In a Lush Oakville Grove, Wood is Superkül
This unassuming wood-clad home in Oakville belies an earthly delight
Styling by Tom Arban, Shai Gil and Arash Moallemi
Dan and Shanti are consummate travellers. The Oakville couple has visited over 70 countries, often with their three children in tow. Unsurprisingly, their home – a modernist abode clad in charred cypress – reconciles design elements from many cultures. “It’s a house of the world,” says Meg Graham, co-principal of Superkül (Designlines 2020 Designer of the year), the architectural firm behind the project. “The trick was to take different influences and make them into something coherent.”
The couple fell in love with the firm’s Shift Cottage on Georgian Bay – a cedar-clad dwelling as bone-white and weathered as the granite bedrock on which it sits – and requested a similarly context-sensitive design. They wanted their home to stand apart from the gabled farmhouses around them, but without under-mining the streetscape or angering the neighbours.
The resulting structure is demure in tone and simple in form, and set back a respectful 20 metres from the street. The interiors are as lively as the exterior is subtle. Just past the front hall is a reading area, barely larger than a closet, where the travel guides are arranged alphabetically, from Argentina to Vietnam. The space, nicknamed the “library,” has a black-lacquered door which, for Shanti, evokes the opulent finishes of a Southeast Asian home.
From there, you’ll enter the main space, a 75-square-metre kitchen–living area with vertical and horizontal connections to other parts of the property. Floor-to-ceiling windows look out in three directions, creating a sense of unity with nature. “Throughout the day,” says Graham, “you can track the movement of sunlight across the room.” With its three-metre-high ceilings and lush surroundings, the space is somehow grand and calming all at once.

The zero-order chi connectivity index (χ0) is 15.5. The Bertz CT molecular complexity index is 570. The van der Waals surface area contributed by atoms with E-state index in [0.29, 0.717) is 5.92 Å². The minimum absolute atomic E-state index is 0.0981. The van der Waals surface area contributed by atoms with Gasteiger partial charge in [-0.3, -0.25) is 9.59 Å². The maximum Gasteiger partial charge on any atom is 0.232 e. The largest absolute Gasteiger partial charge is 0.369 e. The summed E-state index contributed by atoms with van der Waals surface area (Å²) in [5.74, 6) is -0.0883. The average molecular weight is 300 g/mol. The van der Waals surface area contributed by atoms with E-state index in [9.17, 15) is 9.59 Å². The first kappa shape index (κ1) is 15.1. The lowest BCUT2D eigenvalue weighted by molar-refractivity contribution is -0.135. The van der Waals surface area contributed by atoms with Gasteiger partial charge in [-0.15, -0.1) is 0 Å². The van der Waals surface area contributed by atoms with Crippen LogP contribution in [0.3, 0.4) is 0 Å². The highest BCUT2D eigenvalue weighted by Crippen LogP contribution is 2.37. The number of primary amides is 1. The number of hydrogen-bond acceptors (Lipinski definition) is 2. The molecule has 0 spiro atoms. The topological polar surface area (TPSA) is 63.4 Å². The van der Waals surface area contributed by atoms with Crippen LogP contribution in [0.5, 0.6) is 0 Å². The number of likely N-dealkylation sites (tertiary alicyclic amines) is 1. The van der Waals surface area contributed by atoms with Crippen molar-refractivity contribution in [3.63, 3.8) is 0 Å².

The overall palette is Germanic and minimalist, thanks to oak floors, stainless-steel fixtures and flat-fronted white cabinetry. But rougher elements, like the dark concrete around the fireplace, evoke the industrial ambience of a New York loft. The furnishings – which include Carl Hansen & Søn’s classic Elbow chairs and modular cabinets by USM – have a mid-century Scandinavian feel. And the bathrooms are tiled in limestone, which emits an earthy scent. “I got that idea from the Park Hyatt in Washington, D.C.,” says Dan.
More surprises await downstairs, where the guest suite opens onto a Japanese-style concrete light well, and upstairs, where the design of the master bedroom epitomizes Swiss efficiency. These disparate elements fit seamlessly together, suggesting that beneath our many global design cultures is a shared set of principles, such as clarity, comfort and beauty.
In the bedroom, there’s a closet built specifically to house the family’s travel items. Their Rimowa cases sit, wheels down, on the bottom level, flush with the floor. “We wanted to be able to roll our luggage out quickly and easily,” says Shanti. When wanderlust strikes, they’ll be good to go.
Originally published in our Fall 2018 issue as Superkül World.